Most would agree the goal of any new government entitlement program should be to give someone a hand up, not a handout. The last thing you would want a government program to do is encourage a participant to stop paying his own way. But that appears to be exactly what one of Gov John Bel Edwards' self-proclaimed signature achievements is doing.
Edwards, a Democrat, created more than 500,000 new government dependents by using his pen to expand Medicaid under Obamacare in July 2016. Edwards defended the expansion as a way to reduce the number of those in Louisiana without health insurance. But a new report from the Pelican Institute, a New Orleans-based policy organization that promotes free-market principles, found as many as 35% of new enrollees under Edwards' Medicaid expansion already had health insurance. The study found thousands dropped their coverage to get in on the free health insurance they suddenly qualified for thanks to Edwards.
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The Louisiana Department of Health disputes that figure, claiming only 2% of new Medicaid enrollees had previous coverage.
The Pelican Institute's Chris Jacobs says LDH’s low number relies on a LSU survey of the state’s entire low-income population. But Jacobs says even LSU researchers admit the metric LDH is using is not the best way to determine what percent of new Medicaid enrollees previously had insurance.
Jacobs, through a public records request, unearthed some of LDH’s own internal numbers for the month of August 2017 showing 35 percent of Medicaid enrollees that month previously had insurance but dropped their coverage. Of the 13,955 individuals newly enrolled in Medicaid expansion in August 2017, 4,957 had dropped private coverage within the prior 30 days.
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In 2015, the Legislative Fiscal Office projected this would happen. The office predicted the state would spend between $900 million and $1.3 billion over five years providing coverage to individuals who dropped their private insurance to get on Medicaid once qualifying standards were lowered through expansion.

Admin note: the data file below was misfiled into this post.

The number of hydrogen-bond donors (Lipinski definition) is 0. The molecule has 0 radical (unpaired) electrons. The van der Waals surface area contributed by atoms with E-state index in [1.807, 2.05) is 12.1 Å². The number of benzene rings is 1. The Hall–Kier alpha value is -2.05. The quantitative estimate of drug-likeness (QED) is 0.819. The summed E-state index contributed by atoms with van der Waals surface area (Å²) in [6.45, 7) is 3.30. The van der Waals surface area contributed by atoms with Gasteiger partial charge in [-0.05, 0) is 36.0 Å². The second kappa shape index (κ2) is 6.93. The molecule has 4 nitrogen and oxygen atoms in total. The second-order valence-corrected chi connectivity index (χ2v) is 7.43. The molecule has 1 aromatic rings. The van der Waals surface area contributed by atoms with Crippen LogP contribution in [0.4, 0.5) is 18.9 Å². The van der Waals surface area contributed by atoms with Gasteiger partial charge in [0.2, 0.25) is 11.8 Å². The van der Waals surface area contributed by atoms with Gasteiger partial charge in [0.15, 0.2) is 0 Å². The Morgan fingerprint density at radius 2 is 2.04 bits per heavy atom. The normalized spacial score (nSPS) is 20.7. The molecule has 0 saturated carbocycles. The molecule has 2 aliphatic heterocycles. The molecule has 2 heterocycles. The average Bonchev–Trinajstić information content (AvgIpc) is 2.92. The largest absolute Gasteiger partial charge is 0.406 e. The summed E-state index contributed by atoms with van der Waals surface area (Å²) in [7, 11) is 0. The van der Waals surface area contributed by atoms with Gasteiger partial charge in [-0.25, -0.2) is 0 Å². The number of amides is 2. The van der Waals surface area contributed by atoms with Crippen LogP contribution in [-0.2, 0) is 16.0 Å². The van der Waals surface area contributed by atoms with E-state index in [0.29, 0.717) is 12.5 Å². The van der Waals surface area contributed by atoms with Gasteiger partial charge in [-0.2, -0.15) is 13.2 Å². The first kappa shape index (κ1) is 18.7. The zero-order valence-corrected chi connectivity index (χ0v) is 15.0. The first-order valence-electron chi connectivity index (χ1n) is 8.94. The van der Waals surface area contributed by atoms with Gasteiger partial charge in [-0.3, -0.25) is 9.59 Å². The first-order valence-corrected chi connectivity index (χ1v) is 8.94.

The Pelican Institute claims taxpayers are now paying $461 million per year for Medicaid recipients who were previously paying for their insurance but dropped their coverage when Edward’s expanded the entitlement program.
Edwards often gloats about Medicaid expansion “saving lives and improving health outcomes for the working poor people of our state.”
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But according to the Pelican Institute, Edwards’ Medicaid expansion does more than help the “working poor.” It also benefits those who are well off. The institute reports a disturbing 1,600 enrollees signing up under Edwards' Medicaid expansion did so despite having six-figure incomes.
“Individuals earning $100,000 or more while enrolling in Medicaid, combined with LDH’s failure to address the previously insured problem, point to the need for fundamental reform to Louisiana’s Medicaid program,” said Jacobs.
In addition to the scathing Pelican Institute report, three separate state Legislative Auditor’s Office investigations have discovered more than $100 million in widespread fraud involving Medicaid expansion.
Despite that, on Monday, the Senate Revenue and Fiscal Affairs committee, by a 5-3 vote, rejected a bill allowing the Legislative Auditor access to more data involving potential Medicaid fraud. The bill, sponsored by Republican state Rep. Tony Bacala, of Prairieville, would allow state auditors to cross-check income tax disclosure statements on state tax returns with Medicaid enrollees’ applications. The vote failed along party lines, with Republicans voting for the legislation and Democrats rejecting it.
“Hundreds of millions of taxpayer dollars likely are being spent on behalf of ineligible recipients,“ said Bacala.
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It’s reasonable to assume Democrats killed legislation shedding more light on Medicaid fraud to save the governor embarrassment with a program he considers one of his signature achievements. Or maybe they’re hoping that creating new dependents will potentially lead to more voters.
Medicaid enrollment has far exceeded growth estimates since expansion. This monstrosity of a government program is expected to grow an additional 7.5% this year. Approximately 15,000 new people sign up for Medicaid in Louisiana each month at a cost to taxpayers of more than $6,000 per year per enrollee. It’s a giant government program spending billions deserving the highest of scrutiny and attention.
Email Dan Fagan at firstname.lastname@example.org. Twitter: @DanFaganShow.